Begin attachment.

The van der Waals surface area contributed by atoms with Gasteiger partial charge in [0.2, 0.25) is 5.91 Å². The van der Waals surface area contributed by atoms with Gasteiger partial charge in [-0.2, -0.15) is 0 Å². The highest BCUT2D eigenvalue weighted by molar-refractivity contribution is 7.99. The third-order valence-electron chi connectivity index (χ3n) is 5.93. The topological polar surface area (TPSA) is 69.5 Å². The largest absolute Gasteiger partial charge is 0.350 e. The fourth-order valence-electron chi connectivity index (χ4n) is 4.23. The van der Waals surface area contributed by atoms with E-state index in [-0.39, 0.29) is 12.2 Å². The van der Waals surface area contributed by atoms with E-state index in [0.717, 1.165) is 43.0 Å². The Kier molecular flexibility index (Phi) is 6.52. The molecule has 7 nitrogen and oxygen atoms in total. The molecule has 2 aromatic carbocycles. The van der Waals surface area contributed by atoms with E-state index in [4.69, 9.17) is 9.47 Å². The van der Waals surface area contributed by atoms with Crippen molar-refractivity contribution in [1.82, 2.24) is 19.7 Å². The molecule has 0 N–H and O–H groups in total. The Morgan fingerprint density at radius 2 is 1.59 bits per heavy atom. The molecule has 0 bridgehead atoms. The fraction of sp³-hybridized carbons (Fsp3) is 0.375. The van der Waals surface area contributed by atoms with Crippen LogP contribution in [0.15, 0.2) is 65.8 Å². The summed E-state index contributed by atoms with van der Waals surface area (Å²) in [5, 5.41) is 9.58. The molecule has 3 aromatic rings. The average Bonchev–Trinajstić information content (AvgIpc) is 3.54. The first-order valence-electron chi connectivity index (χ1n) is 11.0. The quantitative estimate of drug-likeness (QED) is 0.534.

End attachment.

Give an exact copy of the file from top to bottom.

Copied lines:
The van der Waals surface area contributed by atoms with Gasteiger partial charge in [0.2, 0.25) is 5.91 Å². The van der Waals surface area contributed by atoms with Gasteiger partial charge in [-0.2, -0.15) is 0 Å². The highest BCUT2D eigenvalue weighted by molar-refractivity contribution is 7.99. The third-order valence-electron chi connectivity index (χ3n) is 5.93. The topological polar surface area (TPSA) is 69.5 Å². The largest absolute Gasteiger partial charge is 0.350 e. The fourth-order valence-electron chi connectivity index (χ4n) is 4.23. The van der Waals surface area contributed by atoms with E-state index in [-0.39, 0.29) is 12.2 Å². The van der Waals surface area contributed by atoms with E-state index in [0.717, 1.165) is 43.0 Å². The Kier molecular flexibility index (Phi) is 6.52. The molecule has 7 nitrogen and oxygen atoms in total. The molecule has 2 aromatic carbocycles. The van der Waals surface area contributed by atoms with E-state index in [4.69, 9.17) is 9.47 Å². The van der Waals surface area contributed by atoms with Crippen molar-refractivity contribution in [1.82, 2.24) is 19.7 Å². The molecule has 0 N–H and O–H groups in total. The Morgan fingerprint density at radius 2 is 1.59 bits per heavy atom. The molecule has 0 bridgehead atoms. The fraction of sp³-hybridized carbons (Fsp3) is 0.375. The van der Waals surface area contributed by atoms with Crippen LogP contribution in [0.15, 0.2) is 65.8 Å². The summed E-state index contributed by atoms with van der Waals surface area (Å²) in [5, 5.41) is 9.58. The molecule has 3 aromatic rings. The average Bonchev–Trinajstić information content (AvgIpc) is 3.54. The first-order valence-electron chi connectivity index (χ1n) is 11.0. The quantitative estimate of drug-likeness (QED) is 0.534.